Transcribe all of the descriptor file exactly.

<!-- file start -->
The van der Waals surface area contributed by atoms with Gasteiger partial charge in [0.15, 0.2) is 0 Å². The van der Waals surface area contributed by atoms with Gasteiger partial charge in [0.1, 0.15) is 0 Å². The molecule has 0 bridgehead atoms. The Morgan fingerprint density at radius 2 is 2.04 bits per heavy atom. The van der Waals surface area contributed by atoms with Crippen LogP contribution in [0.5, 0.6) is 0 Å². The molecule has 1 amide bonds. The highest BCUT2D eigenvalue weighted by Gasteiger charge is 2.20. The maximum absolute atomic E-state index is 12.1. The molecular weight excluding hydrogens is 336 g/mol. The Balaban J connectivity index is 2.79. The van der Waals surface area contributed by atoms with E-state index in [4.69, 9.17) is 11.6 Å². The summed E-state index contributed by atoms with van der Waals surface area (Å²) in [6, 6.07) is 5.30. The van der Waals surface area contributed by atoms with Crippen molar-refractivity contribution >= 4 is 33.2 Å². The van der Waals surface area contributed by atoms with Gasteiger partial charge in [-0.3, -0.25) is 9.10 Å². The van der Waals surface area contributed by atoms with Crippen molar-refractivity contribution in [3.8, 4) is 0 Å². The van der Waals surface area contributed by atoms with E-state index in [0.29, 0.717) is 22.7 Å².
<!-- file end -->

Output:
The van der Waals surface area contributed by atoms with Gasteiger partial charge in [0.15, 0.2) is 0 Å². The van der Waals surface area contributed by atoms with Gasteiger partial charge in [0.1, 0.15) is 0 Å². The molecule has 0 bridgehead atoms. The Morgan fingerprint density at radius 2 is 2.04 bits per heavy atom. The van der Waals surface area contributed by atoms with Crippen LogP contribution in [0.5, 0.6) is 0 Å². The molecule has 1 amide bonds. The highest BCUT2D eigenvalue weighted by Gasteiger charge is 2.20. The maximum absolute atomic E-state index is 12.1. The molecular weight excluding hydrogens is 336 g/mol. The Balaban J connectivity index is 2.79. The van der Waals surface area contributed by atoms with E-state index in [4.69, 9.17) is 11.6 Å². The summed E-state index contributed by atoms with van der Waals surface area (Å²) in [6, 6.07) is 5.30. The van der Waals surface area contributed by atoms with Crippen molar-refractivity contribution >= 4 is 33.2 Å². The van der Waals surface area contributed by atoms with Gasteiger partial charge in [-0.3, -0.25) is 9.10 Å². The van der Waals surface area contributed by atoms with Crippen molar-refractivity contribution in [3.8, 4) is 0 Å². The van der Waals surface area contributed by atoms with E-state index in [0.29, 0.717) is 22.7 Å².